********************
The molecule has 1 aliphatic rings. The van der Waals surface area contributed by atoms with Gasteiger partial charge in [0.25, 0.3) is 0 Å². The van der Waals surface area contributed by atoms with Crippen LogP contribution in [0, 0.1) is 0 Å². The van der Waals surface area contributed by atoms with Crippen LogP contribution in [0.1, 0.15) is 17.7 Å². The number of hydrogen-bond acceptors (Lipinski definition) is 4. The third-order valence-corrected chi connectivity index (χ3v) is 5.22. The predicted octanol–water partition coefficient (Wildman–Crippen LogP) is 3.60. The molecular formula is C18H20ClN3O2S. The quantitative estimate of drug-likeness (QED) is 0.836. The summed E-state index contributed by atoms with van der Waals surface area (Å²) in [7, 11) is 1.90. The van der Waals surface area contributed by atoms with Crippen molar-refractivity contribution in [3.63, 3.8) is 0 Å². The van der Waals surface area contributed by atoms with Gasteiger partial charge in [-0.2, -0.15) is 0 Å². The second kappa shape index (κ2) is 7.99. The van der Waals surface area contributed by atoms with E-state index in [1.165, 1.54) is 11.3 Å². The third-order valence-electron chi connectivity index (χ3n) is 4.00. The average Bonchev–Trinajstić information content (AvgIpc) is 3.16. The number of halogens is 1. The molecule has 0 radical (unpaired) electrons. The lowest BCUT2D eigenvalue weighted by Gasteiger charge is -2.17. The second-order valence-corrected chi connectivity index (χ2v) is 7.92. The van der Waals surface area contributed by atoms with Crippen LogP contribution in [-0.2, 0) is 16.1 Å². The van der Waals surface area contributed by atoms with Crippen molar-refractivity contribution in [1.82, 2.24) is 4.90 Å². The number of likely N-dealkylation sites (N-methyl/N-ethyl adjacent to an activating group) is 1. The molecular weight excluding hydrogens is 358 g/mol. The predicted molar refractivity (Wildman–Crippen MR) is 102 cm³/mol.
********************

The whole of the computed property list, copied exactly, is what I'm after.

The molecule has 1 aliphatic rings. The van der Waals surface area contributed by atoms with Gasteiger partial charge in [0.25, 0.3) is 0 Å². The van der Waals surface area contributed by atoms with Crippen LogP contribution in [0, 0.1) is 0 Å². The van der Waals surface area contributed by atoms with Crippen LogP contribution in [0.1, 0.15) is 17.7 Å². The number of hydrogen-bond acceptors (Lipinski definition) is 4. The third-order valence-corrected chi connectivity index (χ3v) is 5.22. The predicted octanol–water partition coefficient (Wildman–Crippen LogP) is 3.60. The molecular formula is C18H20ClN3O2S. The quantitative estimate of drug-likeness (QED) is 0.836. The summed E-state index contributed by atoms with van der Waals surface area (Å²) in [7, 11) is 1.90. The van der Waals surface area contributed by atoms with Crippen molar-refractivity contribution in [3.63, 3.8) is 0 Å². The van der Waals surface area contributed by atoms with Gasteiger partial charge in [-0.2, -0.15) is 0 Å². The second kappa shape index (κ2) is 7.99. The van der Waals surface area contributed by atoms with E-state index in [1.165, 1.54) is 11.3 Å². The third-order valence-electron chi connectivity index (χ3n) is 4.00. The average Bonchev–Trinajstić information content (AvgIpc) is 3.16. The number of halogens is 1. The molecule has 0 radical (unpaired) electrons. The lowest BCUT2D eigenvalue weighted by Gasteiger charge is -2.17. The second-order valence-corrected chi connectivity index (χ2v) is 7.92. The van der Waals surface area contributed by atoms with Crippen LogP contribution in [-0.2, 0) is 16.1 Å². The van der Waals surface area contributed by atoms with Crippen molar-refractivity contribution in [1.82, 2.24) is 4.90 Å². The number of likely N-dealkylation sites (N-methyl/N-ethyl adjacent to an activating group) is 1. The molecular weight excluding hydrogens is 358 g/mol. The predicted molar refractivity (Wildman–Crippen MR) is 102 cm³/mol.